It seems strange that they can move their position so dramatically in such a short time.

My colleague Lewis Macdonald made a good contribution in which he laid out the options that we face.

He raised a number of questions about the fishing and farming sectors having access to markets in Europe without access to payments and about whether those industries would have access to markets without tariffs.

We need to find answers to those questions as we look at our farming and fishing industries, which will depend on European trade.

We also need to look at the payments that we will be required to make to the EU if we are to access the single market.

That will tell us what balance we will have left as a country to distribute in payments to people such as our farmers.

All those important questions need answers, but we are struggling to come to terms with them.

We need to set out priorities for what dividends, if any, will be available to us financially.

Leave campaigners made the point that any dividend from leaving the EU would go to the national health service, but we know that health depends on much more than the NHS.

It also depends on diet and on access to services, so to send all the money that would have gone to our farmers and rural communities directly to the NHS would place a greater burden on the NHS and create more problems than it would solve.

To that extent, I agree with Mike Rumbles, because we need to plan and to set our priorities, given the tight timescales that we face.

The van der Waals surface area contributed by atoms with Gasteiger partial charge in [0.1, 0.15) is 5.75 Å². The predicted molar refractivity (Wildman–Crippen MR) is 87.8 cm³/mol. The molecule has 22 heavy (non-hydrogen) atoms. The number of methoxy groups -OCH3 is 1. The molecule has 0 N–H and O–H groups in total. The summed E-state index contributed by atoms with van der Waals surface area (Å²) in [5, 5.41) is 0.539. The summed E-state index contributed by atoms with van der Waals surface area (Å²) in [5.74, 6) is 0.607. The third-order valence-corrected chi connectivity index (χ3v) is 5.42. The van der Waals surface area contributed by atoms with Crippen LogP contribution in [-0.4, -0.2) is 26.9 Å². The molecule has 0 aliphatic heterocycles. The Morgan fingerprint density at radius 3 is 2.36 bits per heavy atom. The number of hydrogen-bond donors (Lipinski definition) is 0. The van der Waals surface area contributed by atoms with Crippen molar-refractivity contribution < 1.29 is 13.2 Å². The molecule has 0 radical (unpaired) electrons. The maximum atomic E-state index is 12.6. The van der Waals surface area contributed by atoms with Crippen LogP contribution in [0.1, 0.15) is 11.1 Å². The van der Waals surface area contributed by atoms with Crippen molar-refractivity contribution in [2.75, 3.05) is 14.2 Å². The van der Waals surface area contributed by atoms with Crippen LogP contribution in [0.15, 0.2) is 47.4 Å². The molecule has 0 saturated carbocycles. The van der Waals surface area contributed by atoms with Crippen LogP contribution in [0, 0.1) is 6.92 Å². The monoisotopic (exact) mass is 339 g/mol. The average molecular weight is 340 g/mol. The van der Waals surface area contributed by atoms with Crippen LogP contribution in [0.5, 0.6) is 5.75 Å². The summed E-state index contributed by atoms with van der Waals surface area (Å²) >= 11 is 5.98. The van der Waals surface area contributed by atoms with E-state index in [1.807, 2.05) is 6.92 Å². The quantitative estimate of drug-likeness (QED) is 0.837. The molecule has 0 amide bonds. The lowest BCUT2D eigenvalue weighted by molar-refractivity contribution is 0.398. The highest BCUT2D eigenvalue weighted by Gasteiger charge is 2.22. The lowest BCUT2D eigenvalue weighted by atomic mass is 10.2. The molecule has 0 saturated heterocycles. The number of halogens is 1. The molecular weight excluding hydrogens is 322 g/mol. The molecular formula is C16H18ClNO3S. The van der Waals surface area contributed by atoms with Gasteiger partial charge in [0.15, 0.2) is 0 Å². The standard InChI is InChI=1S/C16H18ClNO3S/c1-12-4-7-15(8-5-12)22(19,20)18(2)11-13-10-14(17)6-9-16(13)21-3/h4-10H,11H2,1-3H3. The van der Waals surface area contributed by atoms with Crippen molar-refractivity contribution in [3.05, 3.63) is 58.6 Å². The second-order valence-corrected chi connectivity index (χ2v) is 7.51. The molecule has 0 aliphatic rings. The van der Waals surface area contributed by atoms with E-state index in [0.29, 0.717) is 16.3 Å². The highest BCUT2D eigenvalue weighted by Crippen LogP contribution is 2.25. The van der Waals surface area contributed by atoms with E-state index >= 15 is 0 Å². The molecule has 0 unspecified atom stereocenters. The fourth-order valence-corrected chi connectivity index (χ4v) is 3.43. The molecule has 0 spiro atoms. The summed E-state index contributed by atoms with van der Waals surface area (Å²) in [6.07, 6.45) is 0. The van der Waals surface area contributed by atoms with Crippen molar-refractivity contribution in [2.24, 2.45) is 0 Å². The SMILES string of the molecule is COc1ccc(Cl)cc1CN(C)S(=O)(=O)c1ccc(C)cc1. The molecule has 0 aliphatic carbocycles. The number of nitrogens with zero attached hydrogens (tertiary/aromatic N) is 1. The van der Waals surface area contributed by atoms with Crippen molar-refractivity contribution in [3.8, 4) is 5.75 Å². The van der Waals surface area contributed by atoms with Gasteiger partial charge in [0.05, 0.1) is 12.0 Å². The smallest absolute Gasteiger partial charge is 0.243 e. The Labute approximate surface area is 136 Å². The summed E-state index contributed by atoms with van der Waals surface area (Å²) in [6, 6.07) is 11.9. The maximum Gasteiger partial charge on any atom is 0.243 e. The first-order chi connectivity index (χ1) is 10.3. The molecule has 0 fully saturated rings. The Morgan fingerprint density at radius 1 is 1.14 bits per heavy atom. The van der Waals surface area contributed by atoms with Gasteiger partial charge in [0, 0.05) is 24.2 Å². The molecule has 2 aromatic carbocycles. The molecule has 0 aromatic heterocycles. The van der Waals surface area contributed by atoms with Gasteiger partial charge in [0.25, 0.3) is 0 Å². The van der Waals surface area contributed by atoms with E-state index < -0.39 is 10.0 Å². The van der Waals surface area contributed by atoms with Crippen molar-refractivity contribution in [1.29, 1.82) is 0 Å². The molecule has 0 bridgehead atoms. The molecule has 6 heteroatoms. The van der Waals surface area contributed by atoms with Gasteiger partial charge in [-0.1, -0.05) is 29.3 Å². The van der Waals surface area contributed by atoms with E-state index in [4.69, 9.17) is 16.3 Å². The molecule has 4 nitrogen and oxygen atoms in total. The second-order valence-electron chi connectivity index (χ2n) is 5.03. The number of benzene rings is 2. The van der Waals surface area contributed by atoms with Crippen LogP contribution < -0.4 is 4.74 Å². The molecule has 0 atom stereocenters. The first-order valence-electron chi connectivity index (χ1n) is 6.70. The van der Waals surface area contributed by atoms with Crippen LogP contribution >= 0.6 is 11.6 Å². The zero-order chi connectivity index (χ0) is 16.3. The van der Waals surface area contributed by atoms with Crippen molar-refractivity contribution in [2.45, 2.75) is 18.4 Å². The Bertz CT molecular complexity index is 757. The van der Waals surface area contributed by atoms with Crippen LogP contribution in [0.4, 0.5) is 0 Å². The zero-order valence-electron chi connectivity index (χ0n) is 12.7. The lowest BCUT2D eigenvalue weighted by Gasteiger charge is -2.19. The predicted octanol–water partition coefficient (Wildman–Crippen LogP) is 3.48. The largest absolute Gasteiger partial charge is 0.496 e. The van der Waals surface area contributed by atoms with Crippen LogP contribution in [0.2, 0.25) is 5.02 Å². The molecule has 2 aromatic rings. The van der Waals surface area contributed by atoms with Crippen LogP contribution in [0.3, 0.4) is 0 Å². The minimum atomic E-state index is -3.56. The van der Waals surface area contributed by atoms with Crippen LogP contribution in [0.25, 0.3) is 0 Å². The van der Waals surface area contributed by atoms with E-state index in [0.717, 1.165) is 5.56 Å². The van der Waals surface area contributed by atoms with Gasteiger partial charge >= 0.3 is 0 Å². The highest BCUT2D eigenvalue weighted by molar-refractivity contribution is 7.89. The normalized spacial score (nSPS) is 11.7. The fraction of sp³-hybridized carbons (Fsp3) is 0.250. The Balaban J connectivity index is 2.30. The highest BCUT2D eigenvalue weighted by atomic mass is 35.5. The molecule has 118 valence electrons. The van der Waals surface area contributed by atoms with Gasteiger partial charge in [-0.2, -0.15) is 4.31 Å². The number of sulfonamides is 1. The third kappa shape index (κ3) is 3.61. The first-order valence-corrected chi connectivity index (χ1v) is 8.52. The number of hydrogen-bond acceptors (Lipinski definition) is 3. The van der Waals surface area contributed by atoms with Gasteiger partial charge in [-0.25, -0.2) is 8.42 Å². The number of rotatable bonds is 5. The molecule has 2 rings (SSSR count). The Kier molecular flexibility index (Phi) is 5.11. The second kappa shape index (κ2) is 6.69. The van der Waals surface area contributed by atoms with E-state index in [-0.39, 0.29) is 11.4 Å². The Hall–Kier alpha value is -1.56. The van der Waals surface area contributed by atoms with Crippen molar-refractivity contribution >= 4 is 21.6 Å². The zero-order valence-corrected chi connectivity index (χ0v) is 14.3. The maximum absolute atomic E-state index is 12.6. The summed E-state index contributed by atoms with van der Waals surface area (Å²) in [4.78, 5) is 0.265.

That is difficult to do because, as we talk about the subject—a number of people have raised questions about organisations that benefit from European funding—we need to work out how we can unpick it all and then put it back together in a way that mitigates the impact on our rural communities.

Farming and fishing stand to lose access to European markets—for example, we know that the bulk of our shellfish and lamb markets are in Europe—so we need to see how we can protect the interests of those sectors and trading partnerships.

The farming and fishing industries also depend on migrant workers—James Kelly said that 5,000 to 15,000 migrant workers are employed in those industries, including those who work as berry pickers, who are crucial for the farming industry.

Some of those jobs are seasonal and people cannot be employed all year round, so we depend on people who travel across Europe to work on different harvests in different countries.

We also know that eastern European workers are the backbone of our fish processing industry.

We want to keep them where they are providing for our local economies. John Finnie mentioned jobs in the health and care sectors that depend on European workers coming in, which we have not talked about before in this context.

We have been talking recently about the general practitioner shortages, and many European GPs are coming to Scotland to provide care for our citizens.